Als het Verenigd Koninkrijk de EU verlaat, wat gebeurt er dan met de grens tussen Ierland en Noord-Ierland? Eoghan Hughes, alumnus van Trinity College Dublin en werkzaam bij het Europese agentschap Eurojust, gaat na welke opties Ierland en het Verenigd Koninkrijk nog meer hebben om een 'harde' grens te vermijden op het eiland met haar gecompliceerde geschiedenis.
Of all the complicated consequences of Brexit that have been analyzed at length in European and British media, one issue is often brushed aside as a detail. The island of Ireland is to become home to the EU and UK’s only land border, potentially upending two economies and threatening a fragile peace between Unionist and Nationalist extremists. Northern Ireland and the Republic of Ireland have long enjoyed an open border as members of a UK-Ireland Common Trade Area, and since the Good Friday Agreement of 1998 all Northern Irish citizens have been able to avail of Irish and British nationality, bringing stability to a region once afflicted by intense religious and ethnic violence.
After Brexit the situation is changed utterly. Already, in snap elections being held in NI, the Irish nationalist party seeking unity with Ireland, Sinn Féin (SF) is looking to gain traditional voters of the Democratic Unionist Party (DUP) by highlighting the DUP’s support of Brexit. SF are hoping to use the possibility of a border with Ireland, NI’s largest external trading partner, to shift a political balance maintained since the 1920s. This marks just the beginning of the border’s political life, as it becomes a central issue in Brexit negotiations and changing Irish-British relations.
The media have been happy to suggest that a deal can be struck to keep the border open, although Kevin O’Rourke’s recent article in the Irish Times has acknowledged how difficult this could prove. In the case of the “hard Brexit” promised by UK Prime Minister Theresa May, the UK will be out of the EU’s customs union. To avoid tariff cheating between the EU and UK and by other trading partners seeking to exploit differential rates, both the EU and UK will have to insist on a customs check on the island.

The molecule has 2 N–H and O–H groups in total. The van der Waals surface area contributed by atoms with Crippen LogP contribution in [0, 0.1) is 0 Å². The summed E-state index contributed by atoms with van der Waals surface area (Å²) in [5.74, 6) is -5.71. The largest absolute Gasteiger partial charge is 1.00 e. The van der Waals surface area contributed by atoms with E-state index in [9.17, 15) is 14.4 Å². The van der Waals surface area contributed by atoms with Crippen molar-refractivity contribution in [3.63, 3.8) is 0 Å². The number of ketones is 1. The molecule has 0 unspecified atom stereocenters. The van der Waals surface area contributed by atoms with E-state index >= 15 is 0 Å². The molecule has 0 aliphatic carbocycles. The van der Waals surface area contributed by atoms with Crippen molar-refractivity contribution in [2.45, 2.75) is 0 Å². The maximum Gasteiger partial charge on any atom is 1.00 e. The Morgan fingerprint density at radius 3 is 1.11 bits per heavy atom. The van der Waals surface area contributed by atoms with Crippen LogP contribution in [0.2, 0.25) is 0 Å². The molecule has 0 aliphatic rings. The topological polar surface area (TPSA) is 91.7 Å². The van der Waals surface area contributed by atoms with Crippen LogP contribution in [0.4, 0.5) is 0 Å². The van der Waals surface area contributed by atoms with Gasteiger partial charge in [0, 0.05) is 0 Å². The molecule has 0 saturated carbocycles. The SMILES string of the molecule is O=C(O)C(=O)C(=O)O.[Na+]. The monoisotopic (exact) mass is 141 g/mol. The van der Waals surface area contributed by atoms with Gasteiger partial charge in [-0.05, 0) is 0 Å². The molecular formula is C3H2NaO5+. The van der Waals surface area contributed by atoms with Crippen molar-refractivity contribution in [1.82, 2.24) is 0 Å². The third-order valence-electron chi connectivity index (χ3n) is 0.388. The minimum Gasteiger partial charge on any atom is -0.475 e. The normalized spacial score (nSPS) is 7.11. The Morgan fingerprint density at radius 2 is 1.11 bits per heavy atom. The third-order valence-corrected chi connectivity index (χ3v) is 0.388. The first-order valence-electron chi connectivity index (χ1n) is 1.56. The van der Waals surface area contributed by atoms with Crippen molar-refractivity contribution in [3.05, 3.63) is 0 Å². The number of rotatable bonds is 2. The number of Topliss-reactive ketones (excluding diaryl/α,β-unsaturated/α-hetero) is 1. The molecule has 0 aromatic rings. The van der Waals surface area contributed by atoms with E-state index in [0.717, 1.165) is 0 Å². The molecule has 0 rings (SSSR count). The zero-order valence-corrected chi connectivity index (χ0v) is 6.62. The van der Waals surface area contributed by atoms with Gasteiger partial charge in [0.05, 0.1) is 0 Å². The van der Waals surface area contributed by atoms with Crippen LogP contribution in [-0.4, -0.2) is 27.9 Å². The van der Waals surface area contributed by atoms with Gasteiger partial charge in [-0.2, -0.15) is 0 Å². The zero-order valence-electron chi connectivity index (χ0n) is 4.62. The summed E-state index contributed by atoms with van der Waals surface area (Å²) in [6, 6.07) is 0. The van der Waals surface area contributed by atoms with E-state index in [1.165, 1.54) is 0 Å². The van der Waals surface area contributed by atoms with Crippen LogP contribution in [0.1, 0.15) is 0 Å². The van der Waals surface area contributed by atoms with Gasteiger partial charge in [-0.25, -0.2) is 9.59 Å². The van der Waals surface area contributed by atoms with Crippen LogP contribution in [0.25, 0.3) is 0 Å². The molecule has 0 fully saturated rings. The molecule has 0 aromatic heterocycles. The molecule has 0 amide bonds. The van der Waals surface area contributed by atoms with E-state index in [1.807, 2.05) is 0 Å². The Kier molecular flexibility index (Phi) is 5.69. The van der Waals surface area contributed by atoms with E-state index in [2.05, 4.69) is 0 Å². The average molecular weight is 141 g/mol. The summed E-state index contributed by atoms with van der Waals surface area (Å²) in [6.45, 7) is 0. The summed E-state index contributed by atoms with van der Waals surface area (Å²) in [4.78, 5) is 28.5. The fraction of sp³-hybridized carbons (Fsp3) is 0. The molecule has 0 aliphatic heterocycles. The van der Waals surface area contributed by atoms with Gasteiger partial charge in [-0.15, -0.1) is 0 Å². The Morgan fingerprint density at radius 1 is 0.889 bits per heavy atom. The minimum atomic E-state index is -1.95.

Likewise, as long as people can travel into the UK through the North’s open door, Ireland, without needing an ID, May can’t curb EU migration into the UK, a central pledge of the Brexit campaign. This suggests that a so-called “hard border” will be the inevitable consequence of Brexit in Ireland. Nevertheless, considering the stakes, it is not impossible that May and Irish Taoiseach Enda Kenny, who have promised to keep the border invisible, might be able to find an innovative solution to the border problem.
Some solutions can be dismissed quickly. For instance, a “United Ireland” approach where NI merges with Ireland, has little popular support in NI or political capital in Ireland. Similarly, while DUP head Arlene Foster has suggested a soft border based on “new technology”, this concept has remained vague, and unrealistic in light of the customs and immigration issues.